Securing Linux
by Aleksandar Stancin - for Help Net Security
There are various proactive password checking utilites that can simplify your job and force users to pick a right password. Shadow passwording system needs not to be mentioned, it's a must. A good practice would be to do a dictionary attack by yourself from time to time, just to check for easy retrieveable passwords. Make sure all users create a separate password for any system they access. All passwords are vulnerable to dictionary attacks and brute force attacks, it's only up to you to make the attacker's job more difficult.

Services and daemons running at boot time

All that could be briefly said is: disable anything you don't need, or don't plan on using and also don't install anything you don't need.

One thing is certain, if you need a certain service, like telnet or FTP, think about it. Are they really needed? Are they safe to use, and is there a supplement to them, even more reliable? For instance, SSH replaces telnet perfectly, and FTP is pretty much obsolete, with all those web forms
these days, and, yes, even SCP from the SSH package.

Need an MTA? Why not think Qmail or some other instead of sendmail? A lot of issues exist when planning what services you will provide, and more important how.

Think how you're going to organize your machines in production, as it's pretty much useless to setup a perfect firewall, lose a lot of time on perfecting it, just to put an FTP behind it. Deploy servers rationally, using the least possible number of services exposed to the outside of your LAN, no matter how simple or harmless the service might be. If you really need services that have known past security issues, a wise idea would be to put them in DMZ, and separate them from all other machines, in any possible way.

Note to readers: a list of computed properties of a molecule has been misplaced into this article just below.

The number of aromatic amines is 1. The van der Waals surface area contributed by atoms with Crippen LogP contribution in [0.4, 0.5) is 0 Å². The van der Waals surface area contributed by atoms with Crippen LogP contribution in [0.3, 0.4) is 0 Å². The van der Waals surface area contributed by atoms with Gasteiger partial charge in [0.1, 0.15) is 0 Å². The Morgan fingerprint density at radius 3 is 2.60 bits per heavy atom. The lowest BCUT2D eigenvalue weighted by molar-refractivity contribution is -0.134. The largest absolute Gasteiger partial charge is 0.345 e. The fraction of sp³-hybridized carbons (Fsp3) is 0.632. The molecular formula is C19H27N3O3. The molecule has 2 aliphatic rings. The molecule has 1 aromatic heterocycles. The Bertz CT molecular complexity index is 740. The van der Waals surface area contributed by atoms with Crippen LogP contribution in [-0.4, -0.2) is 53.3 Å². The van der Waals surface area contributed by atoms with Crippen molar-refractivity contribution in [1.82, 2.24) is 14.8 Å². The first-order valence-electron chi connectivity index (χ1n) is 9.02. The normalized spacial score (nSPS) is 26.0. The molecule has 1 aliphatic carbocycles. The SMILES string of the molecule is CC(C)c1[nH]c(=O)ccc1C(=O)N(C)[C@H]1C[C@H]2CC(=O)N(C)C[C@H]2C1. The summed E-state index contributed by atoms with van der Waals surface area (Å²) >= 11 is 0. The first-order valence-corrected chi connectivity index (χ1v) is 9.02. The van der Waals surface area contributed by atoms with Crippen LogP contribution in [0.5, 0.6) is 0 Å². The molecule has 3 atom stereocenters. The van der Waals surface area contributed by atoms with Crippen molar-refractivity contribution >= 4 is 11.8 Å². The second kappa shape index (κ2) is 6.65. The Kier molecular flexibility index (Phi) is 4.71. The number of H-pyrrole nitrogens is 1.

Using LILO

If you plan to use LILO as your boot loader, some things can be achieved by adding some extra lines to your /etc/lilo.conf, and these are 'restricted' and 'password="somepassofyourchoice"'. After making any alterations to /etc/lilo.conf make sure to re-run lilo by typing /sbin/lilo' to have them take effect when booting next time. Adding line restricted makes it neccessary for the user to provide a password when trying to pass additional boot parameters to lilo. The password option restricts the booting of linux to local users who have the password, but the password isn't encrypted so make the /etc/lilo conf owned by root and set to mode 600. That's 'chmod 600'. As always, you can 'man lilo' to find out more about additional options. The ultimate choice is to make lilo boot from a floppy, so nobody without that floppy can boot the system. Nothing like a dose of physical security measures! :) But still, be sure to have a backup lying somewhere safe because floppies aren't that reliable...

Of course, there are other ways of booting linux, so make sure that you read more documentation on the subject, so that you can make some good choices to enhance the security of your system.


Think about running a scanner on your system to check it for vulnerabilities, wrong file permissions, SUID, or other wrongly set UID's, open services, ports, etc. Network scanners test your host, as would a possible attacker do, and in most cases will, looking for any services and ports open and searching for any known vulnerability. Most scanners are easy to use and configure, so I'd recommend using the ones listed below:
Of course, there are so many others I'd need to write another article just to name them all, but the above mentioned are the most commonly used and have all the functions and options you may need. Use them cautiosly, and remember, trying to scan other hosts may be in violation of some law, or could cause an un-willing Denial Of Service attack.


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